Don't settle for a regular crocodile when you can tame a fancy crocodile

You can tame crocodiles, and you'll come across lots of them in Egypt. But why settle for a boring, drab, regular naked old crocodile when you can find a fancy one? If you head south to Krocodilopolis and start poking around under the bridge, you'll come across some gators wearing jewelry. Necklaces, scarves, even bracelets. I don't if someone was brave enough to dress them up like that or if they just ate a jewelry vendor, and frankly, I don't even care. Dart it, pet it, boom. You now have a fancy-ass crocodile.

You can tame cats

Frankly, there's no particular need to tame a cat in Origins. Cats will sometimes follow you around anyway. Plus, you can hunch over and pet them. Aww. But hurling a drug-tipped dart into a domestic cat and taming it will ensure it follows you no matter what. That's how I got my real cat. By throwing a toxin-coated dart into it.

You can tame oxen, but not if they're pulling a cart

I knocked an ox out with a sleep dart, petted it, and watched with some satisfaction as it began following me. But then I spotted two oxen pulling a cart. I was curious: what if I just tame one of them. Would it try to follow me, while the ox it was yoked to wouldn't? Would there be a huge ox fight as they each tried to go in different directions? Which would win, the ox trying to do its job or the ox that's in a post-drug love affair with me?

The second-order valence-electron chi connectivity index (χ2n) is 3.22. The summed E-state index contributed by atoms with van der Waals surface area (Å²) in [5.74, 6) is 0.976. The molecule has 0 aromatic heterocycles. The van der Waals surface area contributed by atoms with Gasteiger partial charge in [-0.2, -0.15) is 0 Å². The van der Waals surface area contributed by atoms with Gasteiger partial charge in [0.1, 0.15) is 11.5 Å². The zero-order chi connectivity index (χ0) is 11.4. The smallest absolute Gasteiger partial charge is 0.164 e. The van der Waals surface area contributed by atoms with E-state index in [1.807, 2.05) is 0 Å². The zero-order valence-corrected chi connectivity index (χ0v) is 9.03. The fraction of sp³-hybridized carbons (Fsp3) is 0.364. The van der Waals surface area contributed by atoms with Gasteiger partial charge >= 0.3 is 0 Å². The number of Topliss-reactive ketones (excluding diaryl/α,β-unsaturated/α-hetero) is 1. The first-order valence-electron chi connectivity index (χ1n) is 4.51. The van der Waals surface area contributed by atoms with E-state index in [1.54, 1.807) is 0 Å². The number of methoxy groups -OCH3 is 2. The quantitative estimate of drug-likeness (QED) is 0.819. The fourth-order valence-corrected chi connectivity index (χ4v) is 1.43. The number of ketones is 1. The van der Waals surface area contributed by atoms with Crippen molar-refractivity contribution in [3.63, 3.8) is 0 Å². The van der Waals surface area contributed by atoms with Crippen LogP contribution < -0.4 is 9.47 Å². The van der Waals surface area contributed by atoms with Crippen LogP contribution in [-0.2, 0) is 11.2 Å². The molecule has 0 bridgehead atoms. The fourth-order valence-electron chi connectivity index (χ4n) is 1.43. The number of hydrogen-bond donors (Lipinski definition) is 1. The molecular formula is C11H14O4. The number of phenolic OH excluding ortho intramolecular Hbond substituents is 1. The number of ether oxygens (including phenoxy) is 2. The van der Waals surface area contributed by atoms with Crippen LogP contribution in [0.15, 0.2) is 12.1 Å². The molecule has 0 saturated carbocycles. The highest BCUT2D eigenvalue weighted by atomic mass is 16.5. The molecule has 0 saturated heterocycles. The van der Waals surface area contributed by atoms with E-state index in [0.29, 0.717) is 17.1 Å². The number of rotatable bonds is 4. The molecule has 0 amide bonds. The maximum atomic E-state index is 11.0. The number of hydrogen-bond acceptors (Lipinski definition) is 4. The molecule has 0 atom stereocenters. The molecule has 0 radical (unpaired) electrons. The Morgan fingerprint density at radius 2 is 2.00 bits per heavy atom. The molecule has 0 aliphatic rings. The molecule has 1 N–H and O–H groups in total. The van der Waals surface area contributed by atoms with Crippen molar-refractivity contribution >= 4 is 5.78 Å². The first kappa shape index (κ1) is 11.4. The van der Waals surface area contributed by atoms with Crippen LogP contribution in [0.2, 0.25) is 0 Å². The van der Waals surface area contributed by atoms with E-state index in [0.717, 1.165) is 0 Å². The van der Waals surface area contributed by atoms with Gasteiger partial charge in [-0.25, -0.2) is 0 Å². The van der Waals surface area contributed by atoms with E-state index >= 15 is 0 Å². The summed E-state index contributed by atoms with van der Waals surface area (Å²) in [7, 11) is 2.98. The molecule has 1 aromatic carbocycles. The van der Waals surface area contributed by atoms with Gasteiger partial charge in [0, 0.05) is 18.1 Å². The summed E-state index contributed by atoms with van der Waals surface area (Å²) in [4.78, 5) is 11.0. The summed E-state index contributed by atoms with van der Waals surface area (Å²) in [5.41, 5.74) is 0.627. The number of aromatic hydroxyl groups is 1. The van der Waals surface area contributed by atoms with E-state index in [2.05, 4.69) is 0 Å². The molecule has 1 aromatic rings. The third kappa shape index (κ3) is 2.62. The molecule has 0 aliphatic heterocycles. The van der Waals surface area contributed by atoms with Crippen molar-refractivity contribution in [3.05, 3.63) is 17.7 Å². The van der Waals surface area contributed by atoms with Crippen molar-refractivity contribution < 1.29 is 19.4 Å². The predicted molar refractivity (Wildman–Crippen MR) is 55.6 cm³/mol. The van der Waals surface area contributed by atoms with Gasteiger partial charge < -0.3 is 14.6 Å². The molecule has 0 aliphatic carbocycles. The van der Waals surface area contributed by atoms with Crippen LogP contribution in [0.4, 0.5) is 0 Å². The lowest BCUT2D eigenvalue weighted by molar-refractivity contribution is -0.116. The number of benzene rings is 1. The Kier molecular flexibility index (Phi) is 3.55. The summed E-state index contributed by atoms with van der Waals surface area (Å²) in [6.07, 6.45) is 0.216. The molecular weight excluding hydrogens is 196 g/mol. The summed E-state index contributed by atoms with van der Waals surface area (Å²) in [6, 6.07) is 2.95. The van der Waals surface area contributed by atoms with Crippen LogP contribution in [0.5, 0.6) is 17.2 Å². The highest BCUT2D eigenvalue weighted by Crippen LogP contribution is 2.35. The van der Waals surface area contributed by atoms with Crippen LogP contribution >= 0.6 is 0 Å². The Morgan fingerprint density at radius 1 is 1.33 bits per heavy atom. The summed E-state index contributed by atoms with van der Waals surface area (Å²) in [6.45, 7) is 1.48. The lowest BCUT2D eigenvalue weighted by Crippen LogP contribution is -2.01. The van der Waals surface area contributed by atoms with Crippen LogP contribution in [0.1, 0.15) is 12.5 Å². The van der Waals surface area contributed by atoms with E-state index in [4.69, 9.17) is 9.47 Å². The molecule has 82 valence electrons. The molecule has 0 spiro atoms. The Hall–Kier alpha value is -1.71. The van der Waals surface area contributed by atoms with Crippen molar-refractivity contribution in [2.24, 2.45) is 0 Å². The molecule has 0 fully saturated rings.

Turns out, you can't tame an ox pulling a cart. You can knock out one (or both, see above image), but you can't tame them. And you have to wait for them to wake up to drive the cart, no matter how impatient you are. And I was really impatient.

Rats are immune to sleep darts

You can't tame a rat. Fling as many darts as you like (I flung nine), the rat don't care. No wonder they've survived all these years.

Same goes for chickens. Chickens aren't following you anywhere.

Animals will teleport to keep up with you

So, I'd climbed aboard a ship and brutally murdered all the soldiers because they were transporting some caged lions, because I wanted to see if I could tame a lion without opening its cage and if, once tamed, it would try to follow me while still trapped in lion-jail. Yes, this is what I spend time doing in games.